Spillover Effects Of Foreign Direct Investment On Financial Services: Does FDI Promote Local Financial Development In India?
Spillover Effects of FDI Dissertation – The Government of India liberalized its economy in 1991 following a severe balance of payments crisis. The major changes included a reform of the Industrial Licensing Policy, reductions in tariffs and the opening of the economy to foreign direct investment (FDI). How did these reforms affect the Indian economy? There has been much research on the spillover effects of FDI on growth (through intra-industry externalities, technological transfer, corporate governance) but not much on the effects of FDI on the financial sector.
In particular, how did this new inflow of capital contribute to India’s financial development? Does FDI have an impact in promoting financial services locally? The author will exploit the variation in FDI inflows across districts in India based on pre-existing local industrial structure at the time of the liberalization, to find out how FDI liberalization might have impacted local financial development. The main finding is a positive and significant impact of policy-induced FDI on local financial development, robust to the inclusion of time lags, additional controls and a counterfactual exercise.
In mid-1991, India was facing a serious balance of payments crisis caused by weakening fundamentals, by external shocks from rising oil prices and global recession, and by internal political instability. Indian foreign exchange reserves collapsed to a mere US$1.2 billion in January 1991, and hit a critically low level by June when reserves could cover only two weeks of imports (Ghosh, 2006). Under pressure from the IMF and the World Bank, the Government of India was forced to accelerate the pace of the liberalization process in order to receive much needed emergency loans from these aid agencies. One of the drastic reform measures enacted, the Industrial Licensing Policy, came into effect in July 1991.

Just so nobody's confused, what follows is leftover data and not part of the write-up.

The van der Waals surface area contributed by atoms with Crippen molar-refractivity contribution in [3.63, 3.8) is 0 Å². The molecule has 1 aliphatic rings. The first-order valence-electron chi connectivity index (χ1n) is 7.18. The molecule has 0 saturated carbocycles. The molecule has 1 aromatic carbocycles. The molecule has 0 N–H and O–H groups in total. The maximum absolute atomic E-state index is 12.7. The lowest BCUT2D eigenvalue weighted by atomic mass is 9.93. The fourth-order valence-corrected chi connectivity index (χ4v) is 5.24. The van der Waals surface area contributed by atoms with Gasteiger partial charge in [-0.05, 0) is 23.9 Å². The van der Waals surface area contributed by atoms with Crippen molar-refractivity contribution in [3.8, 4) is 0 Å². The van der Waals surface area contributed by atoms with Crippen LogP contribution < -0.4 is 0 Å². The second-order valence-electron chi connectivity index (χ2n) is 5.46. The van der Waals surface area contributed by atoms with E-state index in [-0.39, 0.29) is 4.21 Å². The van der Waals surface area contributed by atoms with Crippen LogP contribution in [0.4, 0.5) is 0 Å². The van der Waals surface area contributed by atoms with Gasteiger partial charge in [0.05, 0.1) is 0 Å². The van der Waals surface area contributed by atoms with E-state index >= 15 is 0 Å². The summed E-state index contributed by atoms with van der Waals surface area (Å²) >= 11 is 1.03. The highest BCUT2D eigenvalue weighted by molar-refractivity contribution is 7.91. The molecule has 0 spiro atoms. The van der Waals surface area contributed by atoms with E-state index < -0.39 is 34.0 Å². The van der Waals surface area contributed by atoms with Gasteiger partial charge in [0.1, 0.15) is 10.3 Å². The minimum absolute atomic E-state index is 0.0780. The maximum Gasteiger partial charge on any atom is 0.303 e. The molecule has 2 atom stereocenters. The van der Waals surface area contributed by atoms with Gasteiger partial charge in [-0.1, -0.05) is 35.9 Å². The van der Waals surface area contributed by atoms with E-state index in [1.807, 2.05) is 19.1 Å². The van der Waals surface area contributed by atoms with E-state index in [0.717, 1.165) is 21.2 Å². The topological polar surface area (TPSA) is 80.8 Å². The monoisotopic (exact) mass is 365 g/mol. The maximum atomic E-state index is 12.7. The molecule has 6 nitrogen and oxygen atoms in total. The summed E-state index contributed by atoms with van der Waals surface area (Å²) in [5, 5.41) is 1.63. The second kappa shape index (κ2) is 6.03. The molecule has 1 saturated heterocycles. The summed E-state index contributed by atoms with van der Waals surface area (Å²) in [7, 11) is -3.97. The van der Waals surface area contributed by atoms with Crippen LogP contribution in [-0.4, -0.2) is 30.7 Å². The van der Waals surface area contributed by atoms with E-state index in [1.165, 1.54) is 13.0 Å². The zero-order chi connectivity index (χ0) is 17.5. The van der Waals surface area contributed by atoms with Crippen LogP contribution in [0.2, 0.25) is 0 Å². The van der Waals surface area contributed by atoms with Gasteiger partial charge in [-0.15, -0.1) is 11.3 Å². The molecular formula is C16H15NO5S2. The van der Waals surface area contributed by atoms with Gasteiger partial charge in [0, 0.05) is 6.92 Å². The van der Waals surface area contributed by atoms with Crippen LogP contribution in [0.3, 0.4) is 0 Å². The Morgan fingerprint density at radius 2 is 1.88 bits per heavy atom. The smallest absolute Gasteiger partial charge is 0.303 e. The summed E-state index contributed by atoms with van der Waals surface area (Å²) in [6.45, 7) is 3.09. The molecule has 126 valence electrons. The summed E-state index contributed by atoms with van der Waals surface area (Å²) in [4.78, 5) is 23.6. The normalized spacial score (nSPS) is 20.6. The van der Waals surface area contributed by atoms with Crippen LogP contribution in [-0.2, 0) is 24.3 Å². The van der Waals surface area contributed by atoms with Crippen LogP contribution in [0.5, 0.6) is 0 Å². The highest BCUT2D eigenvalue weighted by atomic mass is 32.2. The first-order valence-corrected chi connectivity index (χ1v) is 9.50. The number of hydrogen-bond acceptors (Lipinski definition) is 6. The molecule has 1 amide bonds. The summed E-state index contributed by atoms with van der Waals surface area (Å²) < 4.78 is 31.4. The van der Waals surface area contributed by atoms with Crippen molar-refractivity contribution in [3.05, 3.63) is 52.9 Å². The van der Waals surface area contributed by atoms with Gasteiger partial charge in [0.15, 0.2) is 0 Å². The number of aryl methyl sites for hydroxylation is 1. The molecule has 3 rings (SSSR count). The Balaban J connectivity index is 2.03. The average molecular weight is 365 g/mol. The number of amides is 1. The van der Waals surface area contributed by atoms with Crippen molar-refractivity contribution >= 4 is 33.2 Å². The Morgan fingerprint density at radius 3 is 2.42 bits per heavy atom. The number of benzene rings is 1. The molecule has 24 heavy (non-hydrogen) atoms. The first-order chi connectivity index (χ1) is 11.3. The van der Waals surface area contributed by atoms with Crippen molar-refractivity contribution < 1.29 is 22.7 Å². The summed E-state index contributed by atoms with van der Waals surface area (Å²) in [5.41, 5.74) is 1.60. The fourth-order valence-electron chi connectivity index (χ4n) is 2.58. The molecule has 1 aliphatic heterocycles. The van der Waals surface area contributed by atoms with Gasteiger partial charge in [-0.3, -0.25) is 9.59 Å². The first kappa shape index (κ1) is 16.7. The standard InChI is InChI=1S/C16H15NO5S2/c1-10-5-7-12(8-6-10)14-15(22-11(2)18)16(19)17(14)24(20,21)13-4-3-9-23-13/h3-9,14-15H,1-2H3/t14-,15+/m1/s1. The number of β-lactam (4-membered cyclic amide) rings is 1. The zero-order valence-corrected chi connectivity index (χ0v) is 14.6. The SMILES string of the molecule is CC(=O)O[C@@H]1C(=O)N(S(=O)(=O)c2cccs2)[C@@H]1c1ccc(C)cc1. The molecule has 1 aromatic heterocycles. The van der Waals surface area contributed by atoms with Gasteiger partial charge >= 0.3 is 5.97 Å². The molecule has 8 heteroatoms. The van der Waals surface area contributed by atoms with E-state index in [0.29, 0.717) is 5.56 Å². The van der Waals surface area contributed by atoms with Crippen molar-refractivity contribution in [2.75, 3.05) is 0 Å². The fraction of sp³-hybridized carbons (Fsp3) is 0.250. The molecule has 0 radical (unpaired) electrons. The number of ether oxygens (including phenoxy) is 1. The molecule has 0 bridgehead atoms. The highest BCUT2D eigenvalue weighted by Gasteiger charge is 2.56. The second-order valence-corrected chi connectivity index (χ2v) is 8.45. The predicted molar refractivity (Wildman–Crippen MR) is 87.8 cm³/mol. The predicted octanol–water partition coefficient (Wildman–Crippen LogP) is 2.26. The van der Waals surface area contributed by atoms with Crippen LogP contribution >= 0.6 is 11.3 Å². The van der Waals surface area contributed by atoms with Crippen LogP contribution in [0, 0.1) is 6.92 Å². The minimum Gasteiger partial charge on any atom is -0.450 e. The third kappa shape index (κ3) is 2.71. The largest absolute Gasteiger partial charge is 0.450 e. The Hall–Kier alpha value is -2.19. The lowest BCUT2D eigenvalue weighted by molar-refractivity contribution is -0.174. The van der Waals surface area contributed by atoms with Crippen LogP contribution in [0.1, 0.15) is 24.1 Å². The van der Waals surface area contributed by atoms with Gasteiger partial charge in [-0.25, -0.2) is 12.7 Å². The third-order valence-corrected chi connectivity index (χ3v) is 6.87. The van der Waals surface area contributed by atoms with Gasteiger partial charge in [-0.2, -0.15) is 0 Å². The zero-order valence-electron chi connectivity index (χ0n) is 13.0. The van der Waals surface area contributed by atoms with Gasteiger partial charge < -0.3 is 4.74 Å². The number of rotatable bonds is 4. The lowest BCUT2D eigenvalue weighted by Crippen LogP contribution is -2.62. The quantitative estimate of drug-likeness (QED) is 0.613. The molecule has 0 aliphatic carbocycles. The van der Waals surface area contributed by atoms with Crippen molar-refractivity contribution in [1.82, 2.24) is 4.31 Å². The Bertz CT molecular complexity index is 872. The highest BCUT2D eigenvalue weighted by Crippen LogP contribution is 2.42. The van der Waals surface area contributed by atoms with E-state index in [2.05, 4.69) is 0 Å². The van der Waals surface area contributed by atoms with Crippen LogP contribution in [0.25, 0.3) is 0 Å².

The Industrial Licensing Policy abolished industrial licensing for all but 18 industries, removed foreign direct investment (FDI) restrictions, and allowed up to 51% foreign equity shares in 34 formerly closed high priority industries. The removal of tight restrictions on FDI in 1991 resulted in rapid FDI inflows in the years following the reform.
- 9,000 words – 43 pages in length
- Excellent use of literature
- Good in depth analysis
- Well written throughout
- Ideal for economics students
2. Literature Review
3. Data and Methodology
Data and Construction
Endogeneity of FDI